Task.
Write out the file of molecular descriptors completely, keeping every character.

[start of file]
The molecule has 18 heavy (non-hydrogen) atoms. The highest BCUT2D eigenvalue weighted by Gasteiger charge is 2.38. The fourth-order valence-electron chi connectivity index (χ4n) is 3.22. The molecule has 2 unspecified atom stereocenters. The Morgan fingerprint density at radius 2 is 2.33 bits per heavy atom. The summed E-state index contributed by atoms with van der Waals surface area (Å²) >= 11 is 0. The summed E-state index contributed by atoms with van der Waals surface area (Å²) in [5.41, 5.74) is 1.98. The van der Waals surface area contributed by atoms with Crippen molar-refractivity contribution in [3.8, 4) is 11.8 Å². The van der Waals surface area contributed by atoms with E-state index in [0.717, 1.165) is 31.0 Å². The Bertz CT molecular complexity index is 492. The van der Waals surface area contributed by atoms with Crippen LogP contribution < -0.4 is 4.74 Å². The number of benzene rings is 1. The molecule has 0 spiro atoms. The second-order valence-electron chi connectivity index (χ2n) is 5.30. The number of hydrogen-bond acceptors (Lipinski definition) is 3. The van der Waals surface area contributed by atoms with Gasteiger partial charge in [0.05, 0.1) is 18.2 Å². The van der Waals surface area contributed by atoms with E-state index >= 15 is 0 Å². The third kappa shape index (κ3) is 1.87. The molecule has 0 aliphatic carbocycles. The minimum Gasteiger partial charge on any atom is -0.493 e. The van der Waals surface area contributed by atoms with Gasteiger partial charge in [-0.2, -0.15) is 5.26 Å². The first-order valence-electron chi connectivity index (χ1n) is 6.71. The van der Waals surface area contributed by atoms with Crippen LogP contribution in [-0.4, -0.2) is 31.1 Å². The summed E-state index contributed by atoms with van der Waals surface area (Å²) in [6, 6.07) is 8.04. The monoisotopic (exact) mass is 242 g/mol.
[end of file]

The molecule has 18 heavy (non-hydrogen) atoms. The highest BCUT2D eigenvalue weighted by Gasteiger charge is 2.38. The fourth-order valence-electron chi connectivity index (χ4n) is 3.22. The molecule has 2 unspecified atom stereocenters. The Morgan fingerprint density at radius 2 is 2.33 bits per heavy atom. The summed E-state index contributed by atoms with van der Waals surface area (Å²) >= 11 is 0. The summed E-state index contributed by atoms with van der Waals surface area (Å²) in [5.41, 5.74) is 1.98. The van der Waals surface area contributed by atoms with Crippen molar-refractivity contribution in [3.8, 4) is 11.8 Å². The van der Waals surface area contributed by atoms with E-state index in [0.717, 1.165) is 31.0 Å². The Bertz CT molecular complexity index is 492. The van der Waals surface area contributed by atoms with Crippen LogP contribution < -0.4 is 4.74 Å². The number of benzene rings is 1. The molecule has 0 spiro atoms. The second-order valence-electron chi connectivity index (χ2n) is 5.30. The number of hydrogen-bond acceptors (Lipinski definition) is 3. The van der Waals surface area contributed by atoms with Gasteiger partial charge in [0.05, 0.1) is 18.2 Å². The van der Waals surface area contributed by atoms with E-state index >= 15 is 0 Å². The third kappa shape index (κ3) is 1.87. The molecule has 0 aliphatic carbocycles. The minimum Gasteiger partial charge on any atom is -0.493 e. The van der Waals surface area contributed by atoms with Gasteiger partial charge in [-0.2, -0.15) is 5.26 Å². The first-order valence-electron chi connectivity index (χ1n) is 6.71. The van der Waals surface area contributed by atoms with Crippen LogP contribution in [-0.4, -0.2) is 31.1 Å². The summed E-state index contributed by atoms with van der Waals surface area (Å²) in [6, 6.07) is 8.04. The monoisotopic (exact) mass is 242 g/mol.